Golden Statement on Updated HEROES Act Vote
WASHINGTON — Congressman Jared Golden (ME-02) released a statement today following his vote against the updated HEROES Act late last night.
“Mainers are sick and tired of the grandstanding and empty promises” said Congressman Golden. “I support many of the provisions in this legislation, but my constituents need real relief now, not another partisan package with no chance of becoming law. The White House has signaled a willingness to get a deal — one that would deliver support to millions of struggling families, communities, and small businesses. Congressional leaders need to stop the posturing, meet this moment, and get a deal. Failure should not be an option.”
Congressman Golden voted against an earlier version of the partisan HEROES Act for similar reasons, and he has consistently called for party leaders to put the country’s immediate need for relief above their political concerns.
- After supporting the bipartisan CARES Act in March, Golden raised concern about how significantly partisan politics had delayed the legislation while thousands of Americans died and millions lost their jobs.
- In May, as party leaders began to retreat from the bipartisan approach that had led to the CARES Act, Golden led a group of his colleagues to urge House leadership to abandon their partisan effort. The group made clear that a vote on such a bill would result in gridlock and an inability to provide for their communities.
- When Democratic leaders continued their partisan approach and brought the HEROES Act to the floor in late May, Golden voted against the bill. While he supported many of the provisions in the bill, he did not support passing a partisan bill that was not designed to become law.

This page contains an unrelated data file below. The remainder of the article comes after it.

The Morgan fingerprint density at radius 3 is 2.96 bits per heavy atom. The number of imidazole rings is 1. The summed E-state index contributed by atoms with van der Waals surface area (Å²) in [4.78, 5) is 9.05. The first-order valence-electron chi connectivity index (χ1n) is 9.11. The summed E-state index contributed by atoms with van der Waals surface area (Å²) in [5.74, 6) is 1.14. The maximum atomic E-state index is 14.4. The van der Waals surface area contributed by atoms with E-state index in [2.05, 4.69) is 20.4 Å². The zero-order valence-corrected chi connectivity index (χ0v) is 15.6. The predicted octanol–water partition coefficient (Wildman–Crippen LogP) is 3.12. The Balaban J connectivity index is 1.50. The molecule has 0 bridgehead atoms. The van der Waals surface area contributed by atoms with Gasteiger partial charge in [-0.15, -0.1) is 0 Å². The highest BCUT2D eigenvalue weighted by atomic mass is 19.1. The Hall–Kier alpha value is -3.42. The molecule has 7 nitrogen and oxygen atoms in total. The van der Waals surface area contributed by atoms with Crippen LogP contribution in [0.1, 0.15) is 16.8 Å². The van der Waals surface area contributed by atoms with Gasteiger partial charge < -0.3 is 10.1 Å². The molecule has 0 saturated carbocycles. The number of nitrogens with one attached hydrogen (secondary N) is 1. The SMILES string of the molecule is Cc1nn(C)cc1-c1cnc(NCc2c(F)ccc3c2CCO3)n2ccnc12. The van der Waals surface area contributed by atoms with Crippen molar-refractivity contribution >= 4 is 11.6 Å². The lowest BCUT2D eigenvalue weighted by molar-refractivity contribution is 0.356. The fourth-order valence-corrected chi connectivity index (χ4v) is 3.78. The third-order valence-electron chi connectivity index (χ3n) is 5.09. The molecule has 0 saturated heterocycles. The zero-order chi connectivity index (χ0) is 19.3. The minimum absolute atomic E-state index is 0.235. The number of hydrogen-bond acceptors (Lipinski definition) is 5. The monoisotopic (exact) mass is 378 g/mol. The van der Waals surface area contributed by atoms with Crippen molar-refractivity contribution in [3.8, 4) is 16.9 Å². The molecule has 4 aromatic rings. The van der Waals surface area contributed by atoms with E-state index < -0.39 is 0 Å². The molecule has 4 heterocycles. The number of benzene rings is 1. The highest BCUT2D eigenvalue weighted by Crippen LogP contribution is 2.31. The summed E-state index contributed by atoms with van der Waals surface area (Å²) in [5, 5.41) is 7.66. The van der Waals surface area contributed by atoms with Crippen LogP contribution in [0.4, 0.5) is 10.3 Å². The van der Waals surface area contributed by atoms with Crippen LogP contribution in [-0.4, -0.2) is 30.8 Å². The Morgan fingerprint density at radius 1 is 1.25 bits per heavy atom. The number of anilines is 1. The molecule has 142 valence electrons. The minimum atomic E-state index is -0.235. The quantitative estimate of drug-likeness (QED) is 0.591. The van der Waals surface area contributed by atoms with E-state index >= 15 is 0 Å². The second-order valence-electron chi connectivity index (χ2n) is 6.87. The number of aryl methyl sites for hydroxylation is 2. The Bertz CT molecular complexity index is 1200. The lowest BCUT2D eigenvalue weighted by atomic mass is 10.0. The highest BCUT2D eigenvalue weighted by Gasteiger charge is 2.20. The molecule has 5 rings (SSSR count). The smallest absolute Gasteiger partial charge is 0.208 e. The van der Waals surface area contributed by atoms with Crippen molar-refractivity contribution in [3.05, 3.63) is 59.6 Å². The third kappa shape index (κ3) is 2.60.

- As the congressman anticipated, progress towards a bipartisan deal came to a halt after the HEROES Act passed the House. The summer saw months of inaction as the coronavirus continued to spread uncontrolled, small business support and unemployment assistance expired, and hospitals continued to experience financial strain. Golden again brought together a bipartisan group of legislators to demand that Congressional leaders do their duty and return to negotiations for a deal.
- Just last week, Golden continued to lead his colleagues to push for a bipartisan compromise. He organized a bipartisan group of 34 lawmakers to pressure the speaker and minority leader to find a deal. Golden suggested the bipartisan proposal put forward by the Problem Solvers Caucus as a starting point for negotiations, and proof that a deal between the two parties could be had.